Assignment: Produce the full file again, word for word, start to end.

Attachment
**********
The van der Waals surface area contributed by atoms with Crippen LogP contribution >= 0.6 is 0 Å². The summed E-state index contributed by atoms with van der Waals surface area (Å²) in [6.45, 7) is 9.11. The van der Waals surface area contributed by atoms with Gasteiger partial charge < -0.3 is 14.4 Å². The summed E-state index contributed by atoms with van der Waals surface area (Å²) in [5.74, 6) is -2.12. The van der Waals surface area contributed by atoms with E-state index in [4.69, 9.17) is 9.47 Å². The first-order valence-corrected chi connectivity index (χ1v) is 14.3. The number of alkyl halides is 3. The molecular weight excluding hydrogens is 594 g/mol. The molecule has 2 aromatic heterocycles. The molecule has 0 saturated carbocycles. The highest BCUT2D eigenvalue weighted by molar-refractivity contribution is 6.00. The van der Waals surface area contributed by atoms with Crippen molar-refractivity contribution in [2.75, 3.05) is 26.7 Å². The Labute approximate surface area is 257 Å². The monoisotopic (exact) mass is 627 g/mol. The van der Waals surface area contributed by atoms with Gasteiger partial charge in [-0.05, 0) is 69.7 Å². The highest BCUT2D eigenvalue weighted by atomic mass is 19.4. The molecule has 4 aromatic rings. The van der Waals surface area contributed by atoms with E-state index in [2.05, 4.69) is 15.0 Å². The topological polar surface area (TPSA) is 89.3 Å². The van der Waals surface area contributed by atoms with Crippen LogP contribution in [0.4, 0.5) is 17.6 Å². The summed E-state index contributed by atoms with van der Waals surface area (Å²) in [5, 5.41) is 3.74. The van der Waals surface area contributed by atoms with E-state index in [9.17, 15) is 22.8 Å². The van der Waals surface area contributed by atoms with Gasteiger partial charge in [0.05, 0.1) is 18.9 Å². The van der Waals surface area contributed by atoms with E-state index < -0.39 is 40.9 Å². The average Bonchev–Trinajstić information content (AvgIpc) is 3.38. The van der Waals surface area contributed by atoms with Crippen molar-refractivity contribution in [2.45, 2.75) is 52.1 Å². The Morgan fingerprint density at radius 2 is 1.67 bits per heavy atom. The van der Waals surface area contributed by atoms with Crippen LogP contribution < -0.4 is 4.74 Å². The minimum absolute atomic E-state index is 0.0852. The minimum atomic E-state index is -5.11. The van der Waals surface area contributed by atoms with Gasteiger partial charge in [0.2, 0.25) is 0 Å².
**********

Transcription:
The van der Waals surface area contributed by atoms with Crippen LogP contribution >= 0.6 is 0 Å². The summed E-state index contributed by atoms with van der Waals surface area (Å²) in [6.45, 7) is 9.11. The van der Waals surface area contributed by atoms with Gasteiger partial charge < -0.3 is 14.4 Å². The summed E-state index contributed by atoms with van der Waals surface area (Å²) in [5.74, 6) is -2.12. The van der Waals surface area contributed by atoms with E-state index in [4.69, 9.17) is 9.47 Å². The first-order valence-corrected chi connectivity index (χ1v) is 14.3. The number of alkyl halides is 3. The molecular weight excluding hydrogens is 594 g/mol. The molecule has 2 aromatic heterocycles. The molecule has 0 saturated carbocycles. The highest BCUT2D eigenvalue weighted by molar-refractivity contribution is 6.00. The van der Waals surface area contributed by atoms with Crippen molar-refractivity contribution in [2.75, 3.05) is 26.7 Å². The Labute approximate surface area is 257 Å². The monoisotopic (exact) mass is 627 g/mol. The van der Waals surface area contributed by atoms with Gasteiger partial charge in [-0.05, 0) is 69.7 Å². The highest BCUT2D eigenvalue weighted by atomic mass is 19.4. The molecule has 4 aromatic rings. The van der Waals surface area contributed by atoms with E-state index in [2.05, 4.69) is 15.0 Å². The topological polar surface area (TPSA) is 89.3 Å². The van der Waals surface area contributed by atoms with Crippen LogP contribution in [0.4, 0.5) is 17.6 Å². The summed E-state index contributed by atoms with van der Waals surface area (Å²) in [5, 5.41) is 3.74. The van der Waals surface area contributed by atoms with E-state index in [9.17, 15) is 22.8 Å². The van der Waals surface area contributed by atoms with Gasteiger partial charge in [0.05, 0.1) is 18.9 Å². The van der Waals surface area contributed by atoms with E-state index < -0.39 is 40.9 Å². The average Bonchev–Trinajstić information content (AvgIpc) is 3.38. The van der Waals surface area contributed by atoms with Crippen molar-refractivity contribution in [2.45, 2.75) is 52.1 Å². The Morgan fingerprint density at radius 2 is 1.67 bits per heavy atom. The van der Waals surface area contributed by atoms with Crippen LogP contribution < -0.4 is 4.74 Å². The minimum absolute atomic E-state index is 0.0852. The minimum atomic E-state index is -5.11. The van der Waals surface area contributed by atoms with Gasteiger partial charge in [0.2, 0.25) is 0 Å².